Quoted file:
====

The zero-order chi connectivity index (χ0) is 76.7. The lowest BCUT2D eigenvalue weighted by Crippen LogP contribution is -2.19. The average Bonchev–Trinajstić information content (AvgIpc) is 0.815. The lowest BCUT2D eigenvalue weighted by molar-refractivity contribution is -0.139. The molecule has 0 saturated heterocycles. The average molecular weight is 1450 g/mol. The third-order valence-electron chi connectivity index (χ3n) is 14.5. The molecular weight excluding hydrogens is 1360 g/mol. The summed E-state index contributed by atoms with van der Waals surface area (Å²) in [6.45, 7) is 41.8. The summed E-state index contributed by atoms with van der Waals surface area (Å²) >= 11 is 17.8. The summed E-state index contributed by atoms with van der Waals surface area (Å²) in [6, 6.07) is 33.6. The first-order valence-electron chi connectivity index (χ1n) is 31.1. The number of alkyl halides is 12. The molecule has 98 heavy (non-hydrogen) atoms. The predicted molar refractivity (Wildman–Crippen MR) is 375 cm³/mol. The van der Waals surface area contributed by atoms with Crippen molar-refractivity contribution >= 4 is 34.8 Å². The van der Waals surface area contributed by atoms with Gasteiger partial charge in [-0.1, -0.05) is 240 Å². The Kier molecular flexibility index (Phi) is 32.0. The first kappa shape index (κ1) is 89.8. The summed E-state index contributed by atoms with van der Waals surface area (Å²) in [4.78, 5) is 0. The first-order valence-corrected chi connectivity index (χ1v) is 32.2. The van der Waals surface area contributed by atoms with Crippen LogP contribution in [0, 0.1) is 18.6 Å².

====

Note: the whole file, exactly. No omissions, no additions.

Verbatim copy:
The zero-order chi connectivity index (χ0) is 76.7. The lowest BCUT2D eigenvalue weighted by Crippen LogP contribution is -2.19. The average Bonchev–Trinajstić information content (AvgIpc) is 0.815. The lowest BCUT2D eigenvalue weighted by molar-refractivity contribution is -0.139. The molecule has 0 saturated heterocycles. The average molecular weight is 1450 g/mol. The third-order valence-electron chi connectivity index (χ3n) is 14.5. The molecular weight excluding hydrogens is 1360 g/mol. The summed E-state index contributed by atoms with van der Waals surface area (Å²) in [6.45, 7) is 41.8. The summed E-state index contributed by atoms with van der Waals surface area (Å²) >= 11 is 17.8. The summed E-state index contributed by atoms with van der Waals surface area (Å²) in [6, 6.07) is 33.6. The first-order valence-electron chi connectivity index (χ1n) is 31.1. The number of alkyl halides is 12. The molecule has 98 heavy (non-hydrogen) atoms. The predicted molar refractivity (Wildman–Crippen MR) is 375 cm³/mol. The van der Waals surface area contributed by atoms with Crippen molar-refractivity contribution >= 4 is 34.8 Å². The van der Waals surface area contributed by atoms with Gasteiger partial charge in [-0.1, -0.05) is 240 Å². The Kier molecular flexibility index (Phi) is 32.0. The first kappa shape index (κ1) is 89.8. The summed E-state index contributed by atoms with van der Waals surface area (Å²) in [4.78, 5) is 0. The first-order valence-corrected chi connectivity index (χ1v) is 32.2. The van der Waals surface area contributed by atoms with Crippen LogP contribution in [0, 0.1) is 18.6 Å².